I will be honest. There are nuances to this conversation that I am always in the middle of processing. Normally that happens in the context of close friendships and is spurred on by the things I read all over the Internet with regards to being gay and following Christ.

 

 

3) How do you feel about a married pastor, or any Christian really, exemplifying celibacy/sacrifice on the part of folks who have the same attractions as you, but yet are married themselves? Do you see it as insensitive? Or hypocritical?

This question really burrows into the emotions that come with the territory of navigating this whole “celibate gay Christian” thing.  I am not particularly comfortable being held up as a “poster child” for talking about this issue just because I’ve chosen a life of celibacy.  I don’t think any individual gay Christian should be held up as the example for how everyone should live their life.

When a married pastor (or really any married straight Christian) preaches a message of celibacy for all gay Christians without acknowledging the needs that such a gay Christian would still need to have met, that’s a problem. I am appreciative when a straight friend can recognize and address the fact that being asked to commit to celibacy is ridiculously difficult.  I think any pastor worthy of the title should also go to great lengths to ensure that the body of Christ is fulfilling its role to those in my position.  I am blessed with a great community of friends around me.  But I know that not everyone is so fortunate.  Too many celibate folks (straight or gay) are suffering from crippling loneliness while a church community sits by, ignores them, and focuses on having “family time” or forming more “couples groups” or “young marrieds studies.”  This leads to singles of all stripes being horribly excluded and left feeling like second-class citizens within the church. That is unacceptable.

A healthy dose of compassion and empathy make all the difference when talking about celibacy for gay Christians. When I hear someone talking about “gay issues” without compassion and empathy, it is really hard not to cling to bitterness.  I need to show grace as much as I need to receive it, and this is an area where my limits are always being stretched.

 

 

4) Are you happy?

Yes. I do feel like my needs are being met. I also feel that I have a positive calling within the church to service and to friendship. Am I ever lonely? Of course. I don’t know anyone who’s exempt from loneliness. Are there times when even my solid community of friends is not enough? Yes. And when that happens, it hurts. A lot. I seek God, and seek out honest conversations with my closest friends about what I need. I have to communicate my experiences and cannot expect everyone to be mind readers. I have found that when I truly NEED a friend, they’re there when I reach out. It’s when I withdraw or tell myself lies about how much I don’t matter that I wind up feeling the worst.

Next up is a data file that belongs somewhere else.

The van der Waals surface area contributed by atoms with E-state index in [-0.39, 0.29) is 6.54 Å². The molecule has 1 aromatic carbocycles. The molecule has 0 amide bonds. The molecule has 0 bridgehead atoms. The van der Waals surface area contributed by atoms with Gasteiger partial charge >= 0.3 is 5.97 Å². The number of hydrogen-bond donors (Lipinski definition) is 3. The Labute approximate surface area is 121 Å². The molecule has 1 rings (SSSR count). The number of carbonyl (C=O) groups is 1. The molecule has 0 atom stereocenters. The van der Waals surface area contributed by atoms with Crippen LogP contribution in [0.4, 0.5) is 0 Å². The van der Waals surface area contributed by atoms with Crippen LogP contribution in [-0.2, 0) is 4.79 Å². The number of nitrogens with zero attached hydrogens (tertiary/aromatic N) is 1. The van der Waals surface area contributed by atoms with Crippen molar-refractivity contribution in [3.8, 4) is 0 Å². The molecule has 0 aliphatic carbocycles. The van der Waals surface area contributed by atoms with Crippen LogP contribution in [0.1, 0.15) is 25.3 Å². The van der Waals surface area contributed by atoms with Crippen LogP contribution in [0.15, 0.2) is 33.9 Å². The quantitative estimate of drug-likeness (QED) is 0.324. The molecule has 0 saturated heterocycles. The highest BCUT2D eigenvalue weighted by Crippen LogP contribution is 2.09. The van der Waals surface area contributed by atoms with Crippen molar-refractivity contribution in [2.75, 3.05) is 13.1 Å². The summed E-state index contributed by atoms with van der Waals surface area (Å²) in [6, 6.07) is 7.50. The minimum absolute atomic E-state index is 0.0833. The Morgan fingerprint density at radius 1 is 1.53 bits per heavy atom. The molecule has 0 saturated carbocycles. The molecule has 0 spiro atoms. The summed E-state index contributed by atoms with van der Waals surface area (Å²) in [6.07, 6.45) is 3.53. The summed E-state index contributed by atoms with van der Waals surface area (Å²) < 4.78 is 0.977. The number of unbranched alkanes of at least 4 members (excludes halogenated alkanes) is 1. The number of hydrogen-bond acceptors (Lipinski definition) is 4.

As with everything I write, I want to reiterate that I would rather be understood than have assumptions made. If you would like something clarified or if something I wrote in this post sparks a follow-up question, e-mail me or put it in the comments.

Let’s keep the conversation going!

The Importance of Language and Listening

Watch this video.  What do you think?  

The Gay Christian Network conducted this survey and it reveals some trends that are disturbing to me.  For instance, straight Christians who believe that gay sex is a sin answered the survey in the following ways:

Only 16% said that being gay was not a choice.

78% said that gays can become straight if they want to.

54% said that it’s a sin to be gay even if you never have sex.

 

When I first came across this video two weeks ago, I was both shocked and not shocked at once. Shocked because I was afraid this is what I’d encounter at Calvary Church (it wasn’t), and not shocked because I know there are a lot of people who haven’t had to examine their views on these questions critically, and their answers may reflect that.

Do you agree with the video’s conclusion that we need to define our terms better and listen to each other’s stories to bridge this gap?

Have any of you had to change the ways you would have answered these questions? What caused you to change your mind?